Hope that helps,

Rich - The Premier Skills English Team 


Rich's picture
Rich
27/03/2017 08:40
Spain
Liverpool
805

Hi Shobonenok

Thanks for the positive feedback. It's always nice to hear that we are providing useful advice :). I've made a few corrections to your message, in red, and then added some comments below.

I've read articles and books about football managers (Carlo Ancelotti, Alex Ferguson, Pep Guardiola), mathematics in football and public administration in football in order to write my coursework. There were 2 main reasons of for doing that - the lack of information in Russian and the hanker  because I wanted to enhance my English vocabulary. I read news about football in English every day using my Twitter. The Sun, The Times, Mirror, The Telegraph, The Culture, Media and Sport Committee of House of Commons and most of the Premier League teams are among my following the Twitter accounts I follow. Moreover, I often read the City players' and manager's interviews before and after the matches. Furthermore, if I have to miss any of the big matches showdowns, for instance, I'll read about them online.

I have no problems understanding your message and you write very well. There are just a couple of things to watch out for. The first is that you should use 'and' for the final item in a list of things and sometimes you need to be careful about your choice of words. I'm guessing that you are experimenting with vocabulary a little bit and you are thinking of some high level words to use in your message. This often works well but sometimes it doesn't work so well. The two examples here are 'hanker' and 'showdowns'. In both examples, the meaning is correct but the word doesn't fit the context. If you 'hanker' after something you have a strong desire for something and is often used when you have missed something for a long time. 'Showdown' is usually used for the final match in a competition or in a specific way so you can't really use it to talk about big matches in general.

Hope that helps,

Rich - The Premier Skills English Team 

M.s. Aboelsafa's picture
M.s. Aboelsafa
22/03/2017
EG
393
points

the phrase is "Pass to"


M.s. Aboelsafa's picture
M.s. Aboelsafa
22/03/2017 21:24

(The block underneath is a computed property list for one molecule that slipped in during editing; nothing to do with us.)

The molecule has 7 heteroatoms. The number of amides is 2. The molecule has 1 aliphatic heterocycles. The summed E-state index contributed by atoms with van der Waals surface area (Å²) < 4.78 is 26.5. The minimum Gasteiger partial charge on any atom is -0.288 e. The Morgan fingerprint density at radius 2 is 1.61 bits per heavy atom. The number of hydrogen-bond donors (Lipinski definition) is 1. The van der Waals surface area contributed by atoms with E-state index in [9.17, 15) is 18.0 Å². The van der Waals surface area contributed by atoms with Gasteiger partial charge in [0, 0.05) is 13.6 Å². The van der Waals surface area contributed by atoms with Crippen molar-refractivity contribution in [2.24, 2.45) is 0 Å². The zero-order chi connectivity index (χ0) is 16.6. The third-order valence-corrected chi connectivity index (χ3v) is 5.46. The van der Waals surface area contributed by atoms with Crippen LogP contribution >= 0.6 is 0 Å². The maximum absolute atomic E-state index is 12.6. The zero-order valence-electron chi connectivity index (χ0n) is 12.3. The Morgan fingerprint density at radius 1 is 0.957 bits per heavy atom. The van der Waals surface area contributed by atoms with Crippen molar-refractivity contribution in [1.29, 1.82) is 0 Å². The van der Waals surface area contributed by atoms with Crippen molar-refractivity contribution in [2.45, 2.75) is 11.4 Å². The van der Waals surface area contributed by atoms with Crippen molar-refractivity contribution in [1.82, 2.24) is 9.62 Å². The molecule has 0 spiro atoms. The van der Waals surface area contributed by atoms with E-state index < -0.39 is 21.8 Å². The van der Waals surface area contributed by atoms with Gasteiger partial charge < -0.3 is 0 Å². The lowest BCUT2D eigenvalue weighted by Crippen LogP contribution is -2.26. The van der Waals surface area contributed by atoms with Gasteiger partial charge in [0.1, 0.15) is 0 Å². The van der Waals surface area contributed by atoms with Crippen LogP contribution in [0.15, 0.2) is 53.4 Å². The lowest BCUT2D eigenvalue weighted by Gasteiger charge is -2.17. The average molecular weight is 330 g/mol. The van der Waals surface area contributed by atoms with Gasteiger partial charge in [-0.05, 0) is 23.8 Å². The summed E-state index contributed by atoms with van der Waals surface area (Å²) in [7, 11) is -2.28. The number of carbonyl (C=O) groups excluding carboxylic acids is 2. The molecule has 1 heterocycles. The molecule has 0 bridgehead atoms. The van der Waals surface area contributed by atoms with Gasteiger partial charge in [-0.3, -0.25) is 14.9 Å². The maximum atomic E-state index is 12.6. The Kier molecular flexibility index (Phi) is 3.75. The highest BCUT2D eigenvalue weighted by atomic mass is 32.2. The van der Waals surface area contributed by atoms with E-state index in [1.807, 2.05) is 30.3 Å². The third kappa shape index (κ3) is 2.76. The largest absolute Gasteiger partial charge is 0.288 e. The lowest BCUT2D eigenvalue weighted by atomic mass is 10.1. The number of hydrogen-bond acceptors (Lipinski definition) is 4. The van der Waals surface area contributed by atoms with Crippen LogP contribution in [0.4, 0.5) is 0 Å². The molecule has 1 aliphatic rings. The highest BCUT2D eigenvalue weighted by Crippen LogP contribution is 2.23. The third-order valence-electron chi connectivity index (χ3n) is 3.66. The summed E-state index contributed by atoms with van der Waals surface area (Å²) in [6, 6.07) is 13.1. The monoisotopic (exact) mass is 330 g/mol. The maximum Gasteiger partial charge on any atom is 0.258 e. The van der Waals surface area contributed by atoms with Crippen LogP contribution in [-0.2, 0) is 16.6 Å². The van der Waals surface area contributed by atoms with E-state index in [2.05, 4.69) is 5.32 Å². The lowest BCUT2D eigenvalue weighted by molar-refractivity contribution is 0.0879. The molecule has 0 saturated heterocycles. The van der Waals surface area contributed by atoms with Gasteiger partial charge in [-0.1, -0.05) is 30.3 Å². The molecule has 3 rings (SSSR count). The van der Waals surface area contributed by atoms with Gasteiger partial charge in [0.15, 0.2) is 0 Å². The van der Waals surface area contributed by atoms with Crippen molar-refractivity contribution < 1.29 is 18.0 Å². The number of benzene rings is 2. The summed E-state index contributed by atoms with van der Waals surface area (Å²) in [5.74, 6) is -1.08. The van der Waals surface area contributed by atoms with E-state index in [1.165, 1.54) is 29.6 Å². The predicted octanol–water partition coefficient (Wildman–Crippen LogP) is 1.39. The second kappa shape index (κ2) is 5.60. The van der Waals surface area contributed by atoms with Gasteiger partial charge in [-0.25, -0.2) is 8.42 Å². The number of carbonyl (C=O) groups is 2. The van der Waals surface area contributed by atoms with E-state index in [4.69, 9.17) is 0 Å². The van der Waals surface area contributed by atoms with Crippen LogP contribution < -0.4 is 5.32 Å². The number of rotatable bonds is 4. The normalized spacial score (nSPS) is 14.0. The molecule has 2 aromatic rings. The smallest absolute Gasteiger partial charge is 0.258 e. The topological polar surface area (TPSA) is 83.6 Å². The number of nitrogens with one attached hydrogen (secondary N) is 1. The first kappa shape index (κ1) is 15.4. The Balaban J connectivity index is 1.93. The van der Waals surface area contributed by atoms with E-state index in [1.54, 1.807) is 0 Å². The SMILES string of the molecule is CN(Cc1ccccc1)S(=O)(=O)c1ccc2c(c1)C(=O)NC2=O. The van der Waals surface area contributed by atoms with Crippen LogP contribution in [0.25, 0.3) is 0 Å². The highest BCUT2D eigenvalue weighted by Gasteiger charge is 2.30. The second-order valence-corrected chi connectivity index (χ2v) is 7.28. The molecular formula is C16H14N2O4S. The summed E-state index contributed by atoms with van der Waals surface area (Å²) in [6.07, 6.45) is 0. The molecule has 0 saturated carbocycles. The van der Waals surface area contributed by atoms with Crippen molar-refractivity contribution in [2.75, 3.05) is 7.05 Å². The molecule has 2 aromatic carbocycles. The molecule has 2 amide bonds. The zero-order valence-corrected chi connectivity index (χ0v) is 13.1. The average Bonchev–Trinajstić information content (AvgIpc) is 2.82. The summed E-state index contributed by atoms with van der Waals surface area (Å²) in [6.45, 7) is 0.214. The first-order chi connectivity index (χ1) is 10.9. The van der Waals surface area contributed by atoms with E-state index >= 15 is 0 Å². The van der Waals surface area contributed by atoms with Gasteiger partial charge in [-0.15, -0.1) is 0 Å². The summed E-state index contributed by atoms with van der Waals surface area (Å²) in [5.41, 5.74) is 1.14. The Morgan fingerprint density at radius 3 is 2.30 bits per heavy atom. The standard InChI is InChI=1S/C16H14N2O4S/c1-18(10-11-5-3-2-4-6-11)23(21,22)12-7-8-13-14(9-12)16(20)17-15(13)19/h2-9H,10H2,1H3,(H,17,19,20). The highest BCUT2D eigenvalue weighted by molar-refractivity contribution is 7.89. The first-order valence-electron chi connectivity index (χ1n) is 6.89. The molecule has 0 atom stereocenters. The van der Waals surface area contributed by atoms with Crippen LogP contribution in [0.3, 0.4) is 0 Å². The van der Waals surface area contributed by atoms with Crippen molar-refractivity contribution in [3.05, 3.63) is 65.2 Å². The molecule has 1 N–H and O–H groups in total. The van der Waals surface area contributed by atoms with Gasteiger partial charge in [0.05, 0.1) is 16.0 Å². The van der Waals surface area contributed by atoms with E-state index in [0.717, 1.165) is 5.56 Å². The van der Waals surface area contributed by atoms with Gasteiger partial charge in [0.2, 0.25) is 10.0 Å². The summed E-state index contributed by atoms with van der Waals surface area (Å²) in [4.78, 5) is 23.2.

Egypt
Arsenal
393

the phrase is "Pass to"

kwesimanifest's picture
kwesimanifest
23/03/2017
GH
3734
points

I seldom read few match reports. Most often i read political, economic, technological, sports and environmental news on online news portals.


kwesimanifest's picture
kwesimanifest
23/03/2017 06:33
Ghana
Manchester United
3734

I seldom read few match reports. Most often i read political, economic, technological, sports and environmental news on online news portals.

numrut
26/03/2017
UA
100
points

I think this week's phrase is to *** *******


numrut
26/03/2017 11:04
Ukraine
Liverpool
100

I think this week's phrase is to *** *******

Rich's picture
Rich
27/03/2017
ES
805
points

Well done numrut! You're right! 

Welcome to Premier Skills English! We hope you enjoy the website.

Rich - The Premier Skills English Team


Rich's picture
Rich
27/03/2017 08:23
Spain
Liverpool
805

Well done numrut! You're right! 

Welcome to Premier Skills English! We hope you enjoy the website.

Rich - The Premier Skills English Team

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3kwesimanifest3734
4assemjuve3433
5haydi3066
6Alex_from_Ukraine2627
7nikosonris2453
8MUGEMANYI2320
9amaral1915
10Ahmed Adam Mamado1840
Country ranking
RankNameScore
1Serbia23261
2Albania23000
3Macedonia19390
4Ukraine18895
5Bosnia and Herzegovina15913
6Kosovo13534
7Armenia13362
8Georgia12551
9Montenegro11488
10Azerbaijan7844
Club ranking
RankNameScore
1Manchester United68090
2Arsenal53605
3Liverpool47789
4Chelsea40473
5Manchester City15203
6Leicester City11042
7Tottenham Hotspur4148
8West Ham United3677
9Everton1549
10Watford1425

Level

3
Average: 3 (1 vote)

Goals

Skills: Listening

Learner Training: Reading Skills

Language: Football English